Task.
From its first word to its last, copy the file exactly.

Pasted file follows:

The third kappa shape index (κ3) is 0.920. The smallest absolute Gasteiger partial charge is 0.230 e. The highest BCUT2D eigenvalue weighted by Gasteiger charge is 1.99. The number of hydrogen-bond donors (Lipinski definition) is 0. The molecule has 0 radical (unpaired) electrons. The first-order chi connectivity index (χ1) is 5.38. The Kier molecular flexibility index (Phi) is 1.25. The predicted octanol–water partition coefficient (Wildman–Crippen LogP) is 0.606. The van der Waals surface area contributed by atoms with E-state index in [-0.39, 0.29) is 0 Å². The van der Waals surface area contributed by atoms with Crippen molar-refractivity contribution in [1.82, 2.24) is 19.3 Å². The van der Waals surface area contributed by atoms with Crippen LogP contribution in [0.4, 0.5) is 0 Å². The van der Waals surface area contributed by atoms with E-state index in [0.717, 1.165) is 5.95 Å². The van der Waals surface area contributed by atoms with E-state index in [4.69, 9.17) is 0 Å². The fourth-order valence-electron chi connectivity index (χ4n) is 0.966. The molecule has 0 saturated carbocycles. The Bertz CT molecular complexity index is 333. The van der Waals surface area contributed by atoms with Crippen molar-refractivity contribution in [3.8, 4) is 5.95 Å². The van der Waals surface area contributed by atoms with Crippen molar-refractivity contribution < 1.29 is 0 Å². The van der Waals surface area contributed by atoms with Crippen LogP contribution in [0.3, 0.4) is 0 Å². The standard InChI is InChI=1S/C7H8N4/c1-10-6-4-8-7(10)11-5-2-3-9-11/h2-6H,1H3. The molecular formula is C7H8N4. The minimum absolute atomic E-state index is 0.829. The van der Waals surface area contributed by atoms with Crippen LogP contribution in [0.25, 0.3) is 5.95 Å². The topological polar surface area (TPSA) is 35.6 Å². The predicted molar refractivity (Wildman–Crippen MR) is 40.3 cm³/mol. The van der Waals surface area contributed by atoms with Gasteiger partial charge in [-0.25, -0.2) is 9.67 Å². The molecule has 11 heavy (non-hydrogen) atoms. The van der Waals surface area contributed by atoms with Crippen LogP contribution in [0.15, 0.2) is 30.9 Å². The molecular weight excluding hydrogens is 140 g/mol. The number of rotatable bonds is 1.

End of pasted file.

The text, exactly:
The third kappa shape index (κ3) is 0.920. The smallest absolute Gasteiger partial charge is 0.230 e. The highest BCUT2D eigenvalue weighted by Gasteiger charge is 1.99. The number of hydrogen-bond donors (Lipinski definition) is 0. The molecule has 0 radical (unpaired) electrons. The first-order chi connectivity index (χ1) is 5.38. The Kier molecular flexibility index (Phi) is 1.25. The predicted octanol–water partition coefficient (Wildman–Crippen LogP) is 0.606. The van der Waals surface area contributed by atoms with E-state index in [-0.39, 0.29) is 0 Å². The van der Waals surface area contributed by atoms with Crippen molar-refractivity contribution in [1.82, 2.24) is 19.3 Å². The van der Waals surface area contributed by atoms with Crippen LogP contribution in [0.4, 0.5) is 0 Å². The van der Waals surface area contributed by atoms with E-state index in [0.717, 1.165) is 5.95 Å². The van der Waals surface area contributed by atoms with E-state index in [4.69, 9.17) is 0 Å². The fourth-order valence-electron chi connectivity index (χ4n) is 0.966. The molecule has 0 saturated carbocycles. The Bertz CT molecular complexity index is 333. The van der Waals surface area contributed by atoms with Crippen molar-refractivity contribution in [3.8, 4) is 5.95 Å². The van der Waals surface area contributed by atoms with Crippen molar-refractivity contribution < 1.29 is 0 Å². The van der Waals surface area contributed by atoms with Crippen LogP contribution in [0.3, 0.4) is 0 Å². The standard InChI is InChI=1S/C7H8N4/c1-10-6-4-8-7(10)11-5-2-3-9-11/h2-6H,1H3. The molecular formula is C7H8N4. The minimum absolute atomic E-state index is 0.829. The van der Waals surface area contributed by atoms with Crippen LogP contribution in [0.25, 0.3) is 5.95 Å². The topological polar surface area (TPSA) is 35.6 Å². The predicted molar refractivity (Wildman–Crippen MR) is 40.3 cm³/mol. The van der Waals surface area contributed by atoms with Gasteiger partial charge in [-0.25, -0.2) is 9.67 Å². The molecule has 11 heavy (non-hydrogen) atoms. The van der Waals surface area contributed by atoms with Crippen LogP contribution in [0.15, 0.2) is 30.9 Å². The molecular weight excluding hydrogens is 140 g/mol. The number of rotatable bonds is 1.